Who could have thought that in 2022, almost 50 years after his passing, General Georgios Grivas would be dominating the news headlines and sparking angry exchanges between parties. Even more astonishing is that there were people, most of them born after Grivas’ death, prepared to demonstrate outside the legislature chanting slogans in support of him. They fired flares, threw stones at the building and shouted abuse at deputies they considered hostile. Part of this mob also went to the Edek offices, at which they hurled stones, smashing windows and fired flares which started a small fire.

The thugs were protesting because a week earlier, Akel had drafted a resolution about December 7, the day marking democratic resistance against the 1974 coup, which referred to Grivas as being “unworthy of any honour”. The resolution, which was approved with the votes of Diko, Edek, Dipa and the Greens, also called for the end of state funding of all activities honouring Grivas, such as the publication of books, memorial services, erection of statues etc. During the debate on the state budget Akel had submitted two amendments – the first to cut all spending allocated to honouring Grivas and the second to cut funds the junior ministry of culture would give for the Grivas Memorial Foundation – both of which were rejected. In the end, a Diko, Edek, Dipa amendment, blocking the budget of the ministry of culture without reference to Grivas, was approved.

Inevitably the budget debate became a squabble over whether €376,236 should be spent on honouring the memory of Grivas. It also led to a gathering of some 300 nationalist thugs, who would normally have shown complete indifference to such a debate, outside the legislature brandishing flags with Grivas’ face and putting up offensive banners. Banner slogans included ‘Worthless traitor politicians, Cyprus is Greek’, ‘You are the descendants of the traitors of Eoka’. They also chanted slogans such as ‘Anarchists and Bolsheviks this land is not yours’ and ‘Eoka B strike again.’ The demonstration was organised by the Georgios Grivas Dighenis Foundation, which demands that the state pays for its existence.

All parties, except Elam, the leader of which engaged in conversation with the demonstrators, condemned the behaviour of the mob even though Disy blamed Akel for causing division for electoral reasons. It drafted the Grivas resolution 10 days ago and tried to block the spending in order to rally its supporters ahead of the presidential elections, concluded Disy. It had a point, but on the other hand, Akel had raised a legitimate issue in objecting to the state funding events to honour a man who, after leading the original Eoka struggle, in the 70s shamefully headed the terrorist Eoka B, responsible for violent acts of subversion against the state. If organisations want to honour him and keep alive his memory for his leadership of the Eoka struggle, it is their right to do so, but they could raise funds for this privately.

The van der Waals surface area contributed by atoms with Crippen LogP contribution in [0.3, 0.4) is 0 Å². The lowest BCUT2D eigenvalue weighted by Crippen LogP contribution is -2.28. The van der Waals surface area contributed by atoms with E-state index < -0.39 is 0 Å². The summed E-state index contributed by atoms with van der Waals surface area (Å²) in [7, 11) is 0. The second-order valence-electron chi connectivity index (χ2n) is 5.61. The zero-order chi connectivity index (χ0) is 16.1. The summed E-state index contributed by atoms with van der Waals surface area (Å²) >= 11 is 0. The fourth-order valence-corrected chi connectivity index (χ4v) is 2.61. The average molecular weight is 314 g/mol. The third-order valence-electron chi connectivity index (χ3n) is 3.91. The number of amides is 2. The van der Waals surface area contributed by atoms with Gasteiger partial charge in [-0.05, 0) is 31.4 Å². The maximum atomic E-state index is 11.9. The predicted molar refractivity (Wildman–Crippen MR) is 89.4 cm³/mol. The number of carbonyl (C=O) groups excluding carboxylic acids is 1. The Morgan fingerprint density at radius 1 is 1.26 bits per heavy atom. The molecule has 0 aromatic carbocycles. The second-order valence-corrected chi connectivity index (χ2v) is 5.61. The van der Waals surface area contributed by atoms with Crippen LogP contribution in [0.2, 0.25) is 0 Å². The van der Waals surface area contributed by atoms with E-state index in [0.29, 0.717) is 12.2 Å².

Akel has always used Grivas as the bogeyman to rally its supporters and to reinforce its narrative that the right-wing nationalists are to blame for the Turkish invasion and occupation. And it was given the opportunity to make an issue of him again by the government’s decision to allocate state funds to organisations honouring him, both moves dictated by the presidential elections. With the government largesse, Disy could lure the far-right nationalist voters while Akel could rally the moderate, anti-nationalist voters of the so-called centre. It is depressing that the biggest parties can still resort to using Grivas, who has zero relevance to Cyprus of 2022 and the problems it faces, for votes. Will we be voting on whether Grivas was a national hero or a national traitor in February?

The way the politicised football hooligans behaved on Thursday, would suggest there is no choice. They would use their intimidation tactics to impose their view on the ‘worthless traitor politicians’ if they could, but the truth is there were not that many of them, and no matter how objectionable their behaviour was, they were exercising their democratic right to protest, although they overstepped the boundaries of the law with their stone-throwing, firing of flares and hate-filled chants. In fairness, they are a tiny fringe group, who seized the opportunity given by the parties pursuing their own agendas to bring their football ground antics to the House of Representatives.

All democratic societies have extremists, but for the parties to suggest that a mob of 300 fanatics engaged in crude attention-seeking were a threat to society and would shatter unity, which does not really exist, seems a bit far-fetched. Grivas’ standing is not an issue for the overwhelming majority of the Cyprus population, which has much more pressing daily issues to worry about.

It is time the parties understood that honouring or dishonouring Grivas is simply not on the list of the electorate’s priorities.